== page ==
Nieman Foundation at Harvard
Are you willing to pay for Prepare to be asked before year’s end
ABOUT                    SUBSCRIBE
Sept. 6, 2016, 1:24 p.m.
Business Models

Who are the first digital members of the newspaper industry’s club? Billy Penn’s owner and IJ Review

“We want to improve our reporting, and this is one way we can get feedback from and learn from some of the most storied brands in journalism.”

The Newspaper Association of America is dropping the word “newspaper” from its name: It now wants to be known as the News Media Alliance, Jim Rutenberg reported in his Mediator column Sunday night.

With the change comes two new, and totally digital, members for the industry group: the Independent Journal Review and Spirited Media. Spirited Media is the parent company of the Philadelphia-based Billy Penn and its launching-soon Pittsburgh sibling site The Incline (which started tweeting in earnest yesterday). Independent Journal Review, in its earlier years dubbed the “[insert viral news aggregator of your choice] of the right,” is trying to add original reporting and is expanding its editorial ambitions.

“We wanted to start out with two good ones, and we tried to be picky about who we picked,” David Chavern, president and CEO of the News Media Alliance (née NAA), told me. “In terms of digital members for us, first of all, the most important thing is that they have a news culture, that they have newsrooms that create original journalism. We weren’t interested, for example, in pursuing folks who might be pure aggregators. And we wanted some innovative folks.” The Alliance approached IJR and Spirited Media, as well as other sites. (Chavern declined to name additional names.)

“‘Newspaper’ is not a big enough word to describe the industry anymore,” Chavern told Rutenberg. “The future of this industry is much broader.” That members needed to have print editions was “needlessly exclusive for a group that needs all the members it can get to meet numerous existential challenges,” including adblocking, ad fraud, and of course, digital competition.

NAA membership has fallen to about 2,000 from over 2,700 a decade ago. While the association does some work around business model innovation, it also tries to sway public policy on some very print-centric issues, like postal rates for newspapers, legal requirements to publish public notices, and FCC cross-ownership rules. Until this change, membership in NAA required at least weekly printing, at least 25 percent editorial content, and no more than 30 percent free circulation.

IJR founder and CEO Alex Skatell said he saw an opportunity for the site to join more established news brands in figuring out how to handle challenges around distributing and monetizing news.

“We want to continually improve on what we do. We’re not even four years old yet. We’re not perfect. But we’re trying to do the right things,” Skatell said. “This is one of those things where I feel like we’re putting our best foot forward, being part of the industry, looking for solutions. We want to improve our reporting, and this is one way we can get feedback from and learn from some of the most storied brands in journalism.”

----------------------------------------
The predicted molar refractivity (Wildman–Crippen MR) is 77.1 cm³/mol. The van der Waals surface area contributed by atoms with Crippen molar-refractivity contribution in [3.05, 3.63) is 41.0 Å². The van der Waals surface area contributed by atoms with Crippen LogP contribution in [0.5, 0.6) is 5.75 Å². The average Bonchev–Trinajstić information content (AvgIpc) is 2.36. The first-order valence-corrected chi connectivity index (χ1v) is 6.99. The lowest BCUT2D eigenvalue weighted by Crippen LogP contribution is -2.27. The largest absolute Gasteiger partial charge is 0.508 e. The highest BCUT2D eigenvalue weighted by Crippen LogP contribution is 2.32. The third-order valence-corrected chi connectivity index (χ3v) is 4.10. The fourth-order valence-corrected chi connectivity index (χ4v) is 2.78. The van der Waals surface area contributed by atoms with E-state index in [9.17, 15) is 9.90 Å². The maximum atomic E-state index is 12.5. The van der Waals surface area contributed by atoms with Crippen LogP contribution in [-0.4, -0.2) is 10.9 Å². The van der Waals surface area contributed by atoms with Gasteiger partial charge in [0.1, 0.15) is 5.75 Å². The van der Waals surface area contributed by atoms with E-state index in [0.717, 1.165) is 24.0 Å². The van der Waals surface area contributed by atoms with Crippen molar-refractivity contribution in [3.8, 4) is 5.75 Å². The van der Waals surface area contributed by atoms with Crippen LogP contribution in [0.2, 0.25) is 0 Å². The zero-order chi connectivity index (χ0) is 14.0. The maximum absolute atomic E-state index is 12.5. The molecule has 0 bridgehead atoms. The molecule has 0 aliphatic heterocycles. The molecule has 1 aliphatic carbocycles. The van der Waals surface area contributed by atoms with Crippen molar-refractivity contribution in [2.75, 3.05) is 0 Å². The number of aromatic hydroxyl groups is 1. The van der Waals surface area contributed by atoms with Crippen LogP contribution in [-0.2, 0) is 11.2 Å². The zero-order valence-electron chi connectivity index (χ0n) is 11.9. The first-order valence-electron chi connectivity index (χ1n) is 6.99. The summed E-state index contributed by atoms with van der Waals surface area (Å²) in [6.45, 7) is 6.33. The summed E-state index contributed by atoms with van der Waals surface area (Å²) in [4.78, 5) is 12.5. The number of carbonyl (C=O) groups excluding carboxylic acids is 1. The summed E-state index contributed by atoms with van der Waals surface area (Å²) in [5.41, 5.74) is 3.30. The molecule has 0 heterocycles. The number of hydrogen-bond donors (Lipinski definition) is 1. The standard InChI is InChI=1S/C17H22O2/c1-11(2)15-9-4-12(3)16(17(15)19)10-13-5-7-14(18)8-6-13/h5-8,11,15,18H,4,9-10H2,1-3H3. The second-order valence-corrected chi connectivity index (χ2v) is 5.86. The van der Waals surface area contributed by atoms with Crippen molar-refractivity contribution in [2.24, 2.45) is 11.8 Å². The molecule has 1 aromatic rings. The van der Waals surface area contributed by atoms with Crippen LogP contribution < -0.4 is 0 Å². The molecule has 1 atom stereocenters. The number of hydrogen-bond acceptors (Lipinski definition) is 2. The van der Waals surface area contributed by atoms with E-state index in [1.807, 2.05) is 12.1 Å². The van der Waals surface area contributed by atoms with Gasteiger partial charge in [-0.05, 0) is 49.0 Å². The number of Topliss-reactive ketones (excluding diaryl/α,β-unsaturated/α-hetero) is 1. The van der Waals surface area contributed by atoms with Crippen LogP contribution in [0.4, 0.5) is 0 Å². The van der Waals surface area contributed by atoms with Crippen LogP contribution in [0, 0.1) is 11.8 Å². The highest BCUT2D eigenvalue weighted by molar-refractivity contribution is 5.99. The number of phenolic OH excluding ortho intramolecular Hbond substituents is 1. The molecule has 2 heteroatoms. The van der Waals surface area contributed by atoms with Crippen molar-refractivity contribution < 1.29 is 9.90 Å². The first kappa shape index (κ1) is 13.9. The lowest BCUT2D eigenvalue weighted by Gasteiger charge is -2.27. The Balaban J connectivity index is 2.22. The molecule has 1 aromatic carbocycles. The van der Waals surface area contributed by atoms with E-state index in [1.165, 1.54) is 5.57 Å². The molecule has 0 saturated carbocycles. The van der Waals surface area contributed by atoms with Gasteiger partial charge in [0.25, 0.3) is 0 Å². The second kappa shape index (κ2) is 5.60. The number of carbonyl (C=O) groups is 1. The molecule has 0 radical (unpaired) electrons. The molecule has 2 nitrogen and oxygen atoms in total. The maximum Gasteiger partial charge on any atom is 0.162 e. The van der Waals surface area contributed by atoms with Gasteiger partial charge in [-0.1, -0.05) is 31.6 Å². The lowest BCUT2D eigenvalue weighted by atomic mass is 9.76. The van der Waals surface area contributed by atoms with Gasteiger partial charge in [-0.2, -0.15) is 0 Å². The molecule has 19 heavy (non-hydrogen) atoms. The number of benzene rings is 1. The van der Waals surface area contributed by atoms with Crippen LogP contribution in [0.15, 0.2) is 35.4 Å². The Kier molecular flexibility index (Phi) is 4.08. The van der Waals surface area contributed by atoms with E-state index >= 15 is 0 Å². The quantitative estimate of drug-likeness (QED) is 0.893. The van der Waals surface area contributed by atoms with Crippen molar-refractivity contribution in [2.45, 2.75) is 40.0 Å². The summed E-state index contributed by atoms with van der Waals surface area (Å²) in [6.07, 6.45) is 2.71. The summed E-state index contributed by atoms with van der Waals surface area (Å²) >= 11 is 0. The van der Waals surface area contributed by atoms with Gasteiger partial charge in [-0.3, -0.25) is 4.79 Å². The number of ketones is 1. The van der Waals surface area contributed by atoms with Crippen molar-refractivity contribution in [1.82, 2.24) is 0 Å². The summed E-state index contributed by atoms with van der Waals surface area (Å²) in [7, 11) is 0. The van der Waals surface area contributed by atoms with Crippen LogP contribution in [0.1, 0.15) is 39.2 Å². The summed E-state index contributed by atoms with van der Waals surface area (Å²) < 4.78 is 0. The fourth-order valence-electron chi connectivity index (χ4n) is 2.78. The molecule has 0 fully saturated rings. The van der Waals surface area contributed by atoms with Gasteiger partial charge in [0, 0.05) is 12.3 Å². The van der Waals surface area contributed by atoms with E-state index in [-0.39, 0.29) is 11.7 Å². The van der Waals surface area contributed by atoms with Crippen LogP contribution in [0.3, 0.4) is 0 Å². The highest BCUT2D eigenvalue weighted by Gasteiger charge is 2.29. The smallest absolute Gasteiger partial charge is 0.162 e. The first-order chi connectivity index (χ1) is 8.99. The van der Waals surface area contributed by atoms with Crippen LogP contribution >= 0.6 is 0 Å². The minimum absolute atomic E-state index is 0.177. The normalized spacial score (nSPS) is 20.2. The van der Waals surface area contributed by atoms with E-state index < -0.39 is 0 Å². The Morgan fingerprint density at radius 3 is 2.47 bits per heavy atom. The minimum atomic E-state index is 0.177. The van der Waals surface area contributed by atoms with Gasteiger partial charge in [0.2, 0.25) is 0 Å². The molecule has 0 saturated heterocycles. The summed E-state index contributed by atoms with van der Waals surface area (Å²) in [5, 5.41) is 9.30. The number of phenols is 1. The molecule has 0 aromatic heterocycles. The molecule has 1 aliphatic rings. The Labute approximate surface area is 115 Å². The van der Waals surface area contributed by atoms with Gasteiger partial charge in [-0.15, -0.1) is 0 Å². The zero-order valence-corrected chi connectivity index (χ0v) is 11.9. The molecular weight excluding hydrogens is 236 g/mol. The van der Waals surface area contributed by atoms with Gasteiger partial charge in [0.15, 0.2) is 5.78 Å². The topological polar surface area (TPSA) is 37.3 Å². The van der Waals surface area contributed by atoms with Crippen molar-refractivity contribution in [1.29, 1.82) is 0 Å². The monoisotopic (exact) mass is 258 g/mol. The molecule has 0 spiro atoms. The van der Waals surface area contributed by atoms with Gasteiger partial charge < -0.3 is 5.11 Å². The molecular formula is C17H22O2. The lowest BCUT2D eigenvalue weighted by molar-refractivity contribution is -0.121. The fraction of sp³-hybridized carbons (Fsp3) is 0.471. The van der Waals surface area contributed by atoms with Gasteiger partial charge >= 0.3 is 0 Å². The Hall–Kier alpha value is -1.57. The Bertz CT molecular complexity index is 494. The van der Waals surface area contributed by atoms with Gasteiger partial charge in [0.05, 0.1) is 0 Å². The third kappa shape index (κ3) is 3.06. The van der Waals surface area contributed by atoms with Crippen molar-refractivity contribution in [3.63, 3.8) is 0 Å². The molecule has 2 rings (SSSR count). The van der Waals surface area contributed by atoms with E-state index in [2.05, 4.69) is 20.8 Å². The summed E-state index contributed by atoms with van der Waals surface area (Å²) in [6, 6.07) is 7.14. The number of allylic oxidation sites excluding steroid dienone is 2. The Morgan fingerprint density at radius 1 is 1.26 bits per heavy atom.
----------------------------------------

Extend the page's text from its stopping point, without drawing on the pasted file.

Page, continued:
Joining an established, news content-focused, if at times old-fashioned, organization might give a little boost of newsy authority to IJR.

“The group is news-focused — it’s about informative news content,” Skatell said. “One of the difficulties today is how entertainment and news content is often viewed in the same light. You’ll see sites monetized programmatically, through advertising. You’re seeing some companies that have seen some success with their paywalls. How can you expand on all those ideas? That’s what excited me — being a part of a group working towards solutions, and hopefully we can add to that.”

While both Billy Penn and IJR do plenty of aggregation, Chavern said he was interested in their willingness to experiment digitally. “Every news site ends up at some level taking up some things that are reported elsewhere, but we wanted people who were doing original journalism on top of that as well,” he said. “If you look at Billy Penn out of Philadelphia, for instance, they are constantly experimenting and doing interesting things: It’s a news site that was designed right from the beginning to be mobile first, and also millennial focused.”

POSTED     Sept. 6, 2016, 1:24 p.m.
SEE MORE ON Business Models
Show tags
Join the 60,000 who get the freshest future-of-journalism news in our daily email.
Are you willing to pay for Prepare to be asked before year’s end
The cable news network plans to launch a new subscription product — details TBD — by the end of 2024. Will Mark Thompson repeat his New York Times success, or is CNN too different a brand to get people spending?
Errol Morris on whether you should be afraid of generative AI in documentaries
“Our task is to get back to the real world, to the extent that it is recoverable.”
In the world’s tech capital, Gazetteer SF is staying off platforms to produce good local journalism
“Thank goodness that the mandate will never be to look what’s getting the most Twitter likes.”